Delefield, John (1818-1903)

A Veteran Local Preacher

Transcription of Sketch in the Christian Messenger by J. Elliott

In north Yorkshire and south Durham, few names are better known by Primitive Methodists, especially of the older generation, than that of Mr. John Delefield. Of recent years, for obvious reasons, the sphere of his labours has been narrowed, but in the hey-day of his vigour he was a frequent figure before the public of those districts.

In person Mr. Delefield is of about the medium height, broad and sturdy, with large head, open countenance, firm, full voice — made, you would think, on purpose for work and endurance. When in conversation with him you would scarcely think he was in his eighty-first year; sight and hearing are but very slightly impaired, and he is mentally alert, and deeply interested in public questions, especially religious questions; hence as you hear him talk you forget that he is an old man. And yet eighty-one years is the ripe age to which he has attained, he having been born at Appleton Wiske, in the North Riding of Yorkshire, Brompton circuit, in the year 1818; and he is in the unique position of having lived all his life in his native village.

He was converted in his sixteenth, and began to preach in his seventeenth year, and has been engaged in that work for the long period of sixty-five years. He still preaches occasionally; takes at least one appointment in the quarter at his own place, and one for the Wesleyans, besides sharing the responsibility with his friend, Mr. John W. Dedman, of supplying misses through bad weather, etc.

If it be good, as we are told it is, for a man to bear the yoke in his youth, then Mr. Delefield must have had a large share of that goodness, for he was early well disciplined to the yoke. Brompton circuit was much larger sixty years ago, than it is to-day. Stokesley circuit was then a branch of Brompton circuit, and the preachers were planned in the branch, so that he was inured to long walks, bad roads, and dark nights. But nevertheless they were glorious days, conversions were frequent, and the work, though hard, was a joy.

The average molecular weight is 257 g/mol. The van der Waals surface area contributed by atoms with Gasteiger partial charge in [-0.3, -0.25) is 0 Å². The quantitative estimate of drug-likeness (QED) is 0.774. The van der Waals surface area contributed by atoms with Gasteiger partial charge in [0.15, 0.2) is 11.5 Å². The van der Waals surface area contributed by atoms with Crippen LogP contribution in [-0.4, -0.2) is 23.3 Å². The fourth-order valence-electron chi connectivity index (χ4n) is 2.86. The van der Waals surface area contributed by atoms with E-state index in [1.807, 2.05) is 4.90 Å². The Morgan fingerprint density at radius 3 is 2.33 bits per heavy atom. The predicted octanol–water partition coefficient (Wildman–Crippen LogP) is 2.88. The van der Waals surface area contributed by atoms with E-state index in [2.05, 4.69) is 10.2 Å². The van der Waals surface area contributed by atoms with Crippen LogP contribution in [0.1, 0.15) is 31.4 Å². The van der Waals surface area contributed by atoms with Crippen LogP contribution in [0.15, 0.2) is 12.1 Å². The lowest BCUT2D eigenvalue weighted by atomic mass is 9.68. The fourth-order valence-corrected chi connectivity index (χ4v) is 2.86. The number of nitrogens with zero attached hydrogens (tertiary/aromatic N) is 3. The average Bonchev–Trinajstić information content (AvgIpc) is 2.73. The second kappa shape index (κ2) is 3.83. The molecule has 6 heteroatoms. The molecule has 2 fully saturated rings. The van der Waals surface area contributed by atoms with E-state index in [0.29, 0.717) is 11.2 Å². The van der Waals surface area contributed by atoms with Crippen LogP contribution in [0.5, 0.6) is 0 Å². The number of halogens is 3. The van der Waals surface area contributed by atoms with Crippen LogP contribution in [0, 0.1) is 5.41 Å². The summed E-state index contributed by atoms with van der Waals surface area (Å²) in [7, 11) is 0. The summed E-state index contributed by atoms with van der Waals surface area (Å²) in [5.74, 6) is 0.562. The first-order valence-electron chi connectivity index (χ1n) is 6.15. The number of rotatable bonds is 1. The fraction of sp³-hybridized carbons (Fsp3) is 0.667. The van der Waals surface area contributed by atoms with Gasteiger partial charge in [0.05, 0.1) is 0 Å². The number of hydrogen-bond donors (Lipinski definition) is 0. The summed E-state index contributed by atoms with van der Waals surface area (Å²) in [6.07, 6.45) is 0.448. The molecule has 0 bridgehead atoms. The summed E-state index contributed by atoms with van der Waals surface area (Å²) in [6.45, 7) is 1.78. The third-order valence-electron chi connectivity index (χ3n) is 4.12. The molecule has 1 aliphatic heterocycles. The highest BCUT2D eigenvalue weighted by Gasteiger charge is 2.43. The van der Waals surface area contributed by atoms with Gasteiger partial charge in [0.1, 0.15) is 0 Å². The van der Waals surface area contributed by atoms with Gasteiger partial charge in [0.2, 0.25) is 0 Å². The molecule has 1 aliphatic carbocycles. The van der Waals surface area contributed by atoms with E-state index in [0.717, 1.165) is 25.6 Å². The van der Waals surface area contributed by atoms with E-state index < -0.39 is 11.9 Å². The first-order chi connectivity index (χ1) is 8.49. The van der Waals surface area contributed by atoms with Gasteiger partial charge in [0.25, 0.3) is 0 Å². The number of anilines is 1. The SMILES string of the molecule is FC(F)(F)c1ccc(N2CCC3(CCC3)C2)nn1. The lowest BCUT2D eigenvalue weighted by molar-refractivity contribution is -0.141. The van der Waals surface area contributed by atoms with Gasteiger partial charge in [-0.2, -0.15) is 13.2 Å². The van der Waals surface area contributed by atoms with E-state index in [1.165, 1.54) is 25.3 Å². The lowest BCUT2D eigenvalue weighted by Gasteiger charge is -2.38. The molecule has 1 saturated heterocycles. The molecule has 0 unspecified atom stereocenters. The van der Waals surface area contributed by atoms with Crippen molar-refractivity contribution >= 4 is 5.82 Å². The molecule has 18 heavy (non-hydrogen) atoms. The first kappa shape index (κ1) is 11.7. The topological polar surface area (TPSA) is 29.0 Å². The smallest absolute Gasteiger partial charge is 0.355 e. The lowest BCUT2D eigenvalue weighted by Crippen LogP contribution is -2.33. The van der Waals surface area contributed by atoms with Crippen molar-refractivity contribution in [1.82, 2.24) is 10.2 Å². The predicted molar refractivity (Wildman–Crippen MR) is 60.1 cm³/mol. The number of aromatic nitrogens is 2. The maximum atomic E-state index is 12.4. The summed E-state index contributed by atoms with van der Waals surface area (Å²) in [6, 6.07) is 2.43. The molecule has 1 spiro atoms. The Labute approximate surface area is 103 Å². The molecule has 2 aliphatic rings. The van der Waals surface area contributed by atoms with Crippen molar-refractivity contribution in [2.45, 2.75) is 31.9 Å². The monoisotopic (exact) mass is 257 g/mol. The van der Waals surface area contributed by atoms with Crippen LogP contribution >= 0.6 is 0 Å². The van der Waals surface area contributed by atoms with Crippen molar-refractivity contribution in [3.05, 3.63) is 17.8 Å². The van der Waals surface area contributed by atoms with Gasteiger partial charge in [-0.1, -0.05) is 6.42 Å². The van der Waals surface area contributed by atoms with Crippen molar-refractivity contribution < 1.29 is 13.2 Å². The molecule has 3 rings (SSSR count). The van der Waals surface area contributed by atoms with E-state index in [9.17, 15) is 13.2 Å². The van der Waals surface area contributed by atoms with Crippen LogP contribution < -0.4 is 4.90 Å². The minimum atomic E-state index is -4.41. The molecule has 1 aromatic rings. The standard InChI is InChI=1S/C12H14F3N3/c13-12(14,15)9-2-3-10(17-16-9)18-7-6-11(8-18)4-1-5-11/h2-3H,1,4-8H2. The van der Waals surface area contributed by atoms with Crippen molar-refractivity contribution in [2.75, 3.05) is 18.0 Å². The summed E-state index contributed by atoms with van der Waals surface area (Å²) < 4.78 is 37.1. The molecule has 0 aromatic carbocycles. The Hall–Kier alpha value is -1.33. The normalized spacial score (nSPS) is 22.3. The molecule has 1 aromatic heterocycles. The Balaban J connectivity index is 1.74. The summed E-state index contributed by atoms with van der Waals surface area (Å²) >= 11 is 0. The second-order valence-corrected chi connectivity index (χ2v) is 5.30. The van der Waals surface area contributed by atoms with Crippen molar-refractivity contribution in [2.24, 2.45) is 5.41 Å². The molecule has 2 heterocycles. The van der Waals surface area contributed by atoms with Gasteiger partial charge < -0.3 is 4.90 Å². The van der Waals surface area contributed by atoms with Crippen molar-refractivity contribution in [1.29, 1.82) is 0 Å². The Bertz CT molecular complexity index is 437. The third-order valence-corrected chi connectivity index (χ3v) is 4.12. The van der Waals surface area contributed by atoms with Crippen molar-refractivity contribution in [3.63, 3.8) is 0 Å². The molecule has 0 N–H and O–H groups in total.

The ministers with whom he was associated in those early days were of the heroic type. William Towler, Joseph Spoor, John Wilson, William Lister, Thomas Smith, and Colin C. M’Kechnie, were among the men he delights to speak of. How the fire of the old days seems to kindle as he tells of how Towler used to fill the chapel at Appleton Wiske on week-nights, and how the people were thrilled by his power and eloquence; and of Spoor who was more like a seraph than a man, kindling all he touched and setting the whole circuit in a blaze of glory! You feel as you listen to his recitals that those must have been apostolic days. Then among his lay associates were such devoted and zealous workers as John Wood, William Wilford, John Goldsbrough, John Kilvington, Robert Walker, Joseph Dixon, and others, most of whom have gone to their rest, and of those who remain Delefield is the only one in active work.

But besides doing the ordinary work of a circuit local preacher, for some years he occasionallv went out as an evangelist. Such places as Middleton-in-Teesdale, Allenheads, Allendale Town, Nenthead, Alston, Garrigill, Shildon, and Leamington-on-Tyne, shared in his labours in this capacity. But as a revivalist we must not think of him as indulging in sensationalism or eccentricity. His gifts were not of this order. He was sober, solid, weighty. But he was not without success, especially at Nenthead, in the Alston circuit, and at Allenheads, in the Allendale circuit. At the former place there was, as there is at present, a strong society. On his first visit, there were fifteen local preachers, of whom the Rev. Robert Hind, of Middlesbrough was one. A good work broke out and about one hundred were added to the church. At Allenheads the work for some time did not advance, but one night Delefield dreamt he was preaching on the subject of the Prodigal Son, and had a glorious time, the fountain of his soul was broken up, and the tears rolled down his face. The succeeding night he took the subject of the dream although he had not previously thought about it, and the experience of the dream was repeated; they had a powerful service and ten converts, and the work went on until more than a hundred were converted. In conducting services of this nature he spoke largely impromptu. Occasionally he would preach a written sermon, but as a rule they did not take; he could only impress the people by what was born of the occasion. At other places he had success, but it was less marked than at the two places just named.

In his ordinary work he prepared very carefully for the pulpit. He had a high conception of the work of the preacher, and felt that it demanded the best he could do. He eschewed ‘ Pulpit Helps,’ and did not make large use of commentaries, but bent his own mind to the subject; hence his sermons were original in the best sense. Some of his favourite subjects were the Transfiguration, St. Paul’s conversion, the Dew unto Israel, the Writing on the wall, almost persuaded, the Philippian jailor, the prodigal son, the call to decision, and St. Paul’s grand allegory of the law and the gospel. On these subjects, and many more, he would dilate with much power and freedom.